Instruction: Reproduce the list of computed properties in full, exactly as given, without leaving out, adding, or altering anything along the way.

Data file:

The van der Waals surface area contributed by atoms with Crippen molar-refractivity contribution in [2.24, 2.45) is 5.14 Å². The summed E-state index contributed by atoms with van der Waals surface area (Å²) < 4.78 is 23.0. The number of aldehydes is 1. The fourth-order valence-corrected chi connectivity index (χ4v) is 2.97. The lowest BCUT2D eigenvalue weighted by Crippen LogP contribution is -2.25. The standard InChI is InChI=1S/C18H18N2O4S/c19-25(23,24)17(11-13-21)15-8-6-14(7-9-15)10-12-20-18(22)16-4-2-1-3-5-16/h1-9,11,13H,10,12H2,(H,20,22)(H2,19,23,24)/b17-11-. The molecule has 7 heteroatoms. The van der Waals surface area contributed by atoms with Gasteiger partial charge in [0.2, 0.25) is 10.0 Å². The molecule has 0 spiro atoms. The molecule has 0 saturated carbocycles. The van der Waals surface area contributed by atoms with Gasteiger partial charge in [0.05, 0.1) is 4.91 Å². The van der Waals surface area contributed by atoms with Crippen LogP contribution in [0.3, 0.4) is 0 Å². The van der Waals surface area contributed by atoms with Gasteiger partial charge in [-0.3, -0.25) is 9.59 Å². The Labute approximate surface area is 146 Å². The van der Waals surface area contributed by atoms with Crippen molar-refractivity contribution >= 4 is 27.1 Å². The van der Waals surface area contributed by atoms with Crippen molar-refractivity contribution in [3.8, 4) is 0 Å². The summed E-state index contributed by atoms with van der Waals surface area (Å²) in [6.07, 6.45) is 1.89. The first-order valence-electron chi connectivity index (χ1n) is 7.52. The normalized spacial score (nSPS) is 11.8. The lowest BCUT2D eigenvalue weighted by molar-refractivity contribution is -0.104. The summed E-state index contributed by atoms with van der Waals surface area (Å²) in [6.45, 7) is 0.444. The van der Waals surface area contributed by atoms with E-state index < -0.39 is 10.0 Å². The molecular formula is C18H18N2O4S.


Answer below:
The van der Waals surface area contributed by atoms with Crippen molar-refractivity contribution in [2.24, 2.45) is 5.14 Å². The summed E-state index contributed by atoms with van der Waals surface area (Å²) < 4.78 is 23.0. The number of aldehydes is 1. The fourth-order valence-corrected chi connectivity index (χ4v) is 2.97. The lowest BCUT2D eigenvalue weighted by Crippen LogP contribution is -2.25. The standard InChI is InChI=1S/C18H18N2O4S/c19-25(23,24)17(11-13-21)15-8-6-14(7-9-15)10-12-20-18(22)16-4-2-1-3-5-16/h1-9,11,13H,10,12H2,(H,20,22)(H2,19,23,24)/b17-11-. The molecule has 7 heteroatoms. The van der Waals surface area contributed by atoms with Gasteiger partial charge in [0.2, 0.25) is 10.0 Å². The molecule has 0 spiro atoms. The molecule has 0 saturated carbocycles. The van der Waals surface area contributed by atoms with Gasteiger partial charge in [0.05, 0.1) is 4.91 Å². The van der Waals surface area contributed by atoms with Crippen LogP contribution in [0.3, 0.4) is 0 Å². The van der Waals surface area contributed by atoms with Gasteiger partial charge in [-0.3, -0.25) is 9.59 Å². The Labute approximate surface area is 146 Å². The van der Waals surface area contributed by atoms with Crippen molar-refractivity contribution >= 4 is 27.1 Å². The van der Waals surface area contributed by atoms with Crippen molar-refractivity contribution in [3.8, 4) is 0 Å². The summed E-state index contributed by atoms with van der Waals surface area (Å²) in [6.07, 6.45) is 1.89. The first-order valence-electron chi connectivity index (χ1n) is 7.52. The normalized spacial score (nSPS) is 11.8. The lowest BCUT2D eigenvalue weighted by molar-refractivity contribution is -0.104. The summed E-state index contributed by atoms with van der Waals surface area (Å²) in [6.45, 7) is 0.444. The van der Waals surface area contributed by atoms with E-state index < -0.39 is 10.0 Å². The molecular formula is C18H18N2O4S.